magnifier menu chevron-left chevron-right chevron-up comment chevron-up chat_bubble_outline2 share thumbs-up thumbs-down chevron-down

We Sadly Report That The First Ever Marijuana Overdose Has Occurred

|

Shutterstock

Two Colorado doctors are claiming to have documented the first case of a marijuana overdose.

The doctors, Drs. Thomas Nappe and Christopher Hoyte, published their findings in the medical journal Clinical Practice and Cases in Emergency Medicine. According to Dr. Nappe and Hoyte, an 11-month-old boy was the first person to die of from a marijuana overdose.

The study reports that the infant, who died in 2015, was rushed to the emergency room after having a seizure. The boy’s guardian told doctors that the child had been retching, was “irritable” and lethargic in the days leading up to his hospitalization. KSUA reports that a team of doctors, including both Hoyte and Nappe, examined the boy but found he was otherwise healthy. The unidentified child became unresponsive in the hospital and was given a breathing tube as his condition worsened. Doctors said the boy’s heart stopped and, despite efforts to resuscitate, the child died.

via KUSA:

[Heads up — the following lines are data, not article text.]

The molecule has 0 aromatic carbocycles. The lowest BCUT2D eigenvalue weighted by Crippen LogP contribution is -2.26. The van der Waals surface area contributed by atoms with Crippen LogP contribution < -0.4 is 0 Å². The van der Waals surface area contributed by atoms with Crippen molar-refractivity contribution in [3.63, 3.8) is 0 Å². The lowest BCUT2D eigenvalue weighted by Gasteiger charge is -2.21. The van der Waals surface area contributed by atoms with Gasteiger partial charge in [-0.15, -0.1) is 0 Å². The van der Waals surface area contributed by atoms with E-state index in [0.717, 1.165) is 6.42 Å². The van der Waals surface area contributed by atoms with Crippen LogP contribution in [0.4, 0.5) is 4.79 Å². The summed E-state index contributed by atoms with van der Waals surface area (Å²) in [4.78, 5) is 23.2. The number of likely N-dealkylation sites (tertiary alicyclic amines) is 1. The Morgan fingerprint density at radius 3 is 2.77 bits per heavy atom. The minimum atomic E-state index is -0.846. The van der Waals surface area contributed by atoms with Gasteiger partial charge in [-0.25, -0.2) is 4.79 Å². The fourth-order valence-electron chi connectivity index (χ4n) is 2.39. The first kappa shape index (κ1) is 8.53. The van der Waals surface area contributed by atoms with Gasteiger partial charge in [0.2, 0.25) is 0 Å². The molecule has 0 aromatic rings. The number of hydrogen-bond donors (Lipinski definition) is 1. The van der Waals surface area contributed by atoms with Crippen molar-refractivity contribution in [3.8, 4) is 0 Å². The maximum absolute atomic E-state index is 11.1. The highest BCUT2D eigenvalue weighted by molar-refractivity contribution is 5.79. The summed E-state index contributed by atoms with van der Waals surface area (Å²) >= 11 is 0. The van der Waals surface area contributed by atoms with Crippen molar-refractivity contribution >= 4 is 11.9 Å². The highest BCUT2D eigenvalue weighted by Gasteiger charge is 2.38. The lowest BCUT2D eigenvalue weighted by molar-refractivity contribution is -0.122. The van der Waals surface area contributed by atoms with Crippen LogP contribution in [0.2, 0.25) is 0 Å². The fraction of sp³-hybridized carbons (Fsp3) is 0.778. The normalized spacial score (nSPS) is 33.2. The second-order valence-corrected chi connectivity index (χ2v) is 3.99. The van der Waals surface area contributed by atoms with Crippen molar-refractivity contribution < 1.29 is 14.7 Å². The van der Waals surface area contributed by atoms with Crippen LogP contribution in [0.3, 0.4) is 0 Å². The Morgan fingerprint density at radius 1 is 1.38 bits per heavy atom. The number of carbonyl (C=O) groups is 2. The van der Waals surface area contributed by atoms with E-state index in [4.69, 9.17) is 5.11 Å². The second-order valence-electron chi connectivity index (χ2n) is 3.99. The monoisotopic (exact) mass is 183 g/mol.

“The only thing that we found was marijuana. High concentrations of marijuana in his blood. And that’s the only thing we found,” Hoyte said. “The kid never really got better. And just one thing led to another and the kid ended up with a heart stopped. And the kid stopped breathing and died.”

The case report makes what amounts to a very bold statement in the scientific world, “As of this writing, this is the first reported pediatric death associated with cannabis exposure.”

If correct, the phenomenon Dr. Hoyte claims to have documented would remain the only time a marijuana overdose is known to have caused a human death.

However, despite Hoyte and Nappe’s findings, other doctors are reportedly skeptical of the “strong language” used in the report.

“That statement is too much. It’s too much as far as I’m concerned,” said Dr. Noah Kaufman, an emergency medicine specialist based in Northern Colorado. “Because that is saying confidently that this is the first case. ‘We’ve got one!’ And I still disagree with that.”

Following the child’s death, doctors found tetrahydrocannabinol (THC) in the child’s blood and urine. THC is the main psychoactive ingredient in marijuana.

COED Writer
A New Jersey native & Rutgers University graduate who firmly believes it's better to be lucky than good. My goal in life is to one day write a Batman screenplay. You can probably find me somewhere cooking either too little or too much pasta. contact me - eric.italiano@teamcoed.com